When you put a new hard drive in your Mac—or connect an external one using FireWire or USB—you need to decide how to partition the drive and what file system to put on it. The easiest way to do that is with the Disk Utility in Applications/Utilities. After you start it, Disk Utility shows a list of all available disks along with all the volumes (partitions) present on those disks on the left side of the window. If you want to keep things simple, just select a disk, click on the “erase” tab and you can create a volume that uses the entire disk with a few mouse clicks.
If your needs are more complex, select the “partition” tab. There, you can divide the disk into several partitions. The advantage of having multiple partitions is that if one fails, the others may be unaffected. The downside is that you need to think about the size of the different partitions and keep track of which files go where. And copying files from one partition to another is slow, even slower than copying from one disk to another. Keep in mind that disk access is fastest on the outside of the disk, where the first partition is located. Whether you decide to partition the disk or not, the “options” button lets you set the type of “partition scheme” for the disk. There are three choices:
- Apple Partition Map: this way of organizing a disk has been used with Macs for a long time. If you want to boot a PowerPC Mac from the disk, you need to use this partition scheme. However, you can’t put any FAT (MS-DOS/Windows-compatible) partitions on the disk.
- Master Boot Record: this is how MSDOS and Windows organize a disk, so use this if you have an external drive that you also want to use with a Windows machine. It looks like you can also use the Mac OS Extended (HFS+) file system on disks with a master boot record, but it’s unlikely that older Mac OS versions support this.
- GUID Partition Table: this is how Intel Macs organize their boot disks. You can put partitions with any of the supported file systems on a GUID disk, but only Macs running Mac OS 10.4 can access these disks.
In most cases, you’ll want to use Mac OS Extended (Journaled) as the “volume format” (file system). This supports all the Mac-specific functions such as aliases and resource/data forks. However, this isn’t your only choice. Depending on the partition scheme, these are the file systems Mac OS 10.4 supports:
- Mac OS Extended or HFS+ is an improved version of Apple’s Hierarchical File System from the mid-1980s.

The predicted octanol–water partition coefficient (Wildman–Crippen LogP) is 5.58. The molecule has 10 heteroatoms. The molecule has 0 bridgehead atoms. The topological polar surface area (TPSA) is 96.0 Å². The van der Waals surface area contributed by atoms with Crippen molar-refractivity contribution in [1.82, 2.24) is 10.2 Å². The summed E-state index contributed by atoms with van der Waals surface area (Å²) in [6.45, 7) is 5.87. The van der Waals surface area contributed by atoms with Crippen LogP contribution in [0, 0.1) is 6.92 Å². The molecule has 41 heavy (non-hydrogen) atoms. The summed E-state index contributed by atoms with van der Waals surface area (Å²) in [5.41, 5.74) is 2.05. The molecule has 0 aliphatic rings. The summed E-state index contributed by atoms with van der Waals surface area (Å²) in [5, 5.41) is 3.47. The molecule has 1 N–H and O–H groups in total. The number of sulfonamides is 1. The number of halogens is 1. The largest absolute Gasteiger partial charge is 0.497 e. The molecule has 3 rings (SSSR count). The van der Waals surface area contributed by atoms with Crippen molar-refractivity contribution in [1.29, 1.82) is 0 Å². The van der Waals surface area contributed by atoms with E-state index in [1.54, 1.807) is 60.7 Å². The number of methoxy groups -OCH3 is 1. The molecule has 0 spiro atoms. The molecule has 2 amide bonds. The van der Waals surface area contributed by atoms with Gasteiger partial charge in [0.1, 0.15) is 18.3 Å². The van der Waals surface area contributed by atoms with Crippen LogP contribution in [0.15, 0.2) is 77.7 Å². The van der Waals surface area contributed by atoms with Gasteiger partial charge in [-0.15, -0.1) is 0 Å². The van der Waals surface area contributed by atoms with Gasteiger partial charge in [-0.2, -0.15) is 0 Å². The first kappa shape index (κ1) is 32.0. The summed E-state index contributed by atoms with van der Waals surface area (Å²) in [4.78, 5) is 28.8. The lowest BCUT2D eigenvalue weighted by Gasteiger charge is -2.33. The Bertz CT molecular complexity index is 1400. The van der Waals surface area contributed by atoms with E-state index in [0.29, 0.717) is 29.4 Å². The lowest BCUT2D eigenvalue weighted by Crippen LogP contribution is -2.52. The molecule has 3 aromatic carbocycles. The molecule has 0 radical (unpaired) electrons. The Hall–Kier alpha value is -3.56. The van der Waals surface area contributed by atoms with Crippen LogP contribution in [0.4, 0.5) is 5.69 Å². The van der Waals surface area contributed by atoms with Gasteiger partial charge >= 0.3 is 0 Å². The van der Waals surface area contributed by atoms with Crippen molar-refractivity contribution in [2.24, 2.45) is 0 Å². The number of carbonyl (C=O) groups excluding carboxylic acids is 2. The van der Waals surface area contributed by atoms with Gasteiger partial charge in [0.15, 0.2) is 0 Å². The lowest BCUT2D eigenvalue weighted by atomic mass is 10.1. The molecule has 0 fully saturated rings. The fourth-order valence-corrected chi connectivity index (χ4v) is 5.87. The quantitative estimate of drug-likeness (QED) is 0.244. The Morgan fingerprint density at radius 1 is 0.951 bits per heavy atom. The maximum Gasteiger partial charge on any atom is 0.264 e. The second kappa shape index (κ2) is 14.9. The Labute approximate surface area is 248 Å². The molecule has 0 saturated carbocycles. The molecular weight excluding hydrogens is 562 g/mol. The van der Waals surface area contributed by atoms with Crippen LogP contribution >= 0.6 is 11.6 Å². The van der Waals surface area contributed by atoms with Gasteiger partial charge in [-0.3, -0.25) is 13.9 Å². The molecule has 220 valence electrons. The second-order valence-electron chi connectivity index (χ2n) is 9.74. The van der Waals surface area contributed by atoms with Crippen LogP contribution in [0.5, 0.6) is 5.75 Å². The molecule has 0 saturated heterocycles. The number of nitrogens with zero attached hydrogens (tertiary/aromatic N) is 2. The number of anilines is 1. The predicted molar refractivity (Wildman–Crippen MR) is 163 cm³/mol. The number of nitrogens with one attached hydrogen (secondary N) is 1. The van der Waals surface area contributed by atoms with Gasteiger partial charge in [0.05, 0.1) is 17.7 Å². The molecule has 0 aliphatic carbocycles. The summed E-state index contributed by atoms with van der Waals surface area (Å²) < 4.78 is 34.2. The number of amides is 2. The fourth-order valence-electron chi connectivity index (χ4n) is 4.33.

- Mac OS Extended (Case Sensitive) is the same file system, but in this case, it treats file names that are the same but have different case as different. So the file text.txt is different from the file Text.txt and both can exist side by side. This matches the behavior of UNIX.
- Mac OS Extended (Journaled) is also HFS+, but it has an extra mechanism that avoids corruption of the file system when something bad happens, such as loss of power during a write operation.
- Mac OS Extended (Case Sensitive, Journaled) is HFS+ with a combination of case sensitivity and journaling.
- MS-DOS File System is the older FAT filesystem used with MS-DOS and Windows. Note that you can’t have files of 4GB or bigger on a FAT volume.
- UNIX File System (UFS) is exactly what the name suggests. Don’t use it unless you know you need to.
Use HFS+ with journaling if possible, especially on external drives. I’ve lost a lot of data because the FAT file system on a FireWire drive got corrupt after I accidentally turned off the drive while it was in use. After this, newer files started overwriting older ones, but I didn’t find out until a month later. And don’t format or partition an iPod using Disk Utility, because the iPod gets confused, even though it will function as an external drive.
In addition to the file systems listed above that you can use to format your drives with, Mac OS X has various levels of support for the following file systems:
- HFS: the original Mac file system
- NTFS: the Windows NT file system (read-only)
- ISO-9660 (with various extensions): the file system for data CDs
- UDF: the Universal Disk Format for DVDs
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